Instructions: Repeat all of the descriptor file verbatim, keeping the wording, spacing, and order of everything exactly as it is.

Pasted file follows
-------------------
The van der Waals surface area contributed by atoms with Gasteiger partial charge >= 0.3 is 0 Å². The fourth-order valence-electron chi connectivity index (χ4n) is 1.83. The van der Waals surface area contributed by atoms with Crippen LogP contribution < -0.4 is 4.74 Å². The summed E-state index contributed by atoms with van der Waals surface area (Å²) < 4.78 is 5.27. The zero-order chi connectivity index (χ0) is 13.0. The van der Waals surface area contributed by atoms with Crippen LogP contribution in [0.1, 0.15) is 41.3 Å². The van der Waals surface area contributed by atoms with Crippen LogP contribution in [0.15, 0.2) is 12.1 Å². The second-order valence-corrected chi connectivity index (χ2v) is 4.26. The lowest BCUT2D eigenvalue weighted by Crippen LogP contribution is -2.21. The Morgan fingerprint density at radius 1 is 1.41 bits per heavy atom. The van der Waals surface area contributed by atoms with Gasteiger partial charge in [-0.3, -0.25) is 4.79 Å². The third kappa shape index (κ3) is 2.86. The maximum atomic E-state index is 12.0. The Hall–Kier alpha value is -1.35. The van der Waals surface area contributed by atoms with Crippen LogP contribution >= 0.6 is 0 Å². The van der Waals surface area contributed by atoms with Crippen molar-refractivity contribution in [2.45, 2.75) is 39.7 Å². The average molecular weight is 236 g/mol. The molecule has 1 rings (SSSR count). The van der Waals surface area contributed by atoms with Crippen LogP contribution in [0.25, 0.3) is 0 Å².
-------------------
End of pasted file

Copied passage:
The van der Waals surface area contributed by atoms with Gasteiger partial charge >= 0.3 is 0 Å². The fourth-order valence-electron chi connectivity index (χ4n) is 1.83. The van der Waals surface area contributed by atoms with Crippen LogP contribution < -0.4 is 4.74 Å². The summed E-state index contributed by atoms with van der Waals surface area (Å²) < 4.78 is 5.27. The zero-order chi connectivity index (χ0) is 13.0. The van der Waals surface area contributed by atoms with Crippen LogP contribution in [0.1, 0.15) is 41.3 Å². The van der Waals surface area contributed by atoms with Crippen LogP contribution in [0.15, 0.2) is 12.1 Å². The second-order valence-corrected chi connectivity index (χ2v) is 4.26. The lowest BCUT2D eigenvalue weighted by Crippen LogP contribution is -2.21. The Morgan fingerprint density at radius 1 is 1.41 bits per heavy atom. The van der Waals surface area contributed by atoms with Gasteiger partial charge in [-0.3, -0.25) is 4.79 Å². The third kappa shape index (κ3) is 2.86. The maximum atomic E-state index is 12.0. The Hall–Kier alpha value is -1.35. The van der Waals surface area contributed by atoms with Crippen LogP contribution >= 0.6 is 0 Å². The van der Waals surface area contributed by atoms with Crippen molar-refractivity contribution in [2.45, 2.75) is 39.7 Å². The average molecular weight is 236 g/mol. The molecule has 1 rings (SSSR count). The van der Waals surface area contributed by atoms with Crippen LogP contribution in [0.25, 0.3) is 0 Å².